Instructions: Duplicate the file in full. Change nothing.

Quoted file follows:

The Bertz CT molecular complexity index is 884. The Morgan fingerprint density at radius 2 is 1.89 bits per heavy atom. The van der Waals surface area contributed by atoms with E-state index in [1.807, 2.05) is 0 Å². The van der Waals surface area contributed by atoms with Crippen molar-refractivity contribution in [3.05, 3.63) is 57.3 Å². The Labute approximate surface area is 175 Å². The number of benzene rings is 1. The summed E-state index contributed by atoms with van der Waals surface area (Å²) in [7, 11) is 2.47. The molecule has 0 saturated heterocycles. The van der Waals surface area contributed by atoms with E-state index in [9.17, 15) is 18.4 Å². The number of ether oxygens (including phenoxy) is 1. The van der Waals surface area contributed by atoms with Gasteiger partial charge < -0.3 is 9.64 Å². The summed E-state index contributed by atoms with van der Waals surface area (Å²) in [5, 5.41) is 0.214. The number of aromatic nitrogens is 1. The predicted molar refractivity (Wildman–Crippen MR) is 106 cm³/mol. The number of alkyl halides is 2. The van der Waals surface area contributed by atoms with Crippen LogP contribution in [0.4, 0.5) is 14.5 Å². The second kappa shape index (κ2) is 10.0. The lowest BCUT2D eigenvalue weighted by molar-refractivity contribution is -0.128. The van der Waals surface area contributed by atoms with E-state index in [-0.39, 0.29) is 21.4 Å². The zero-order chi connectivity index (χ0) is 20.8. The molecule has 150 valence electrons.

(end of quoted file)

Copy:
The Bertz CT molecular complexity index is 884. The Morgan fingerprint density at radius 2 is 1.89 bits per heavy atom. The van der Waals surface area contributed by atoms with E-state index in [1.807, 2.05) is 0 Å². The van der Waals surface area contributed by atoms with Crippen molar-refractivity contribution in [3.05, 3.63) is 57.3 Å². The Labute approximate surface area is 175 Å². The number of benzene rings is 1. The summed E-state index contributed by atoms with van der Waals surface area (Å²) in [7, 11) is 2.47. The molecule has 0 saturated heterocycles. The van der Waals surface area contributed by atoms with E-state index in [9.17, 15) is 18.4 Å². The number of ether oxygens (including phenoxy) is 1. The van der Waals surface area contributed by atoms with Gasteiger partial charge < -0.3 is 9.64 Å². The summed E-state index contributed by atoms with van der Waals surface area (Å²) in [5, 5.41) is 0.214. The number of aromatic nitrogens is 1. The predicted molar refractivity (Wildman–Crippen MR) is 106 cm³/mol. The number of alkyl halides is 2. The van der Waals surface area contributed by atoms with Crippen LogP contribution in [0.4, 0.5) is 14.5 Å². The second kappa shape index (κ2) is 10.0. The lowest BCUT2D eigenvalue weighted by molar-refractivity contribution is -0.128. The van der Waals surface area contributed by atoms with E-state index in [-0.39, 0.29) is 21.4 Å². The zero-order chi connectivity index (χ0) is 20.8. The molecule has 150 valence electrons.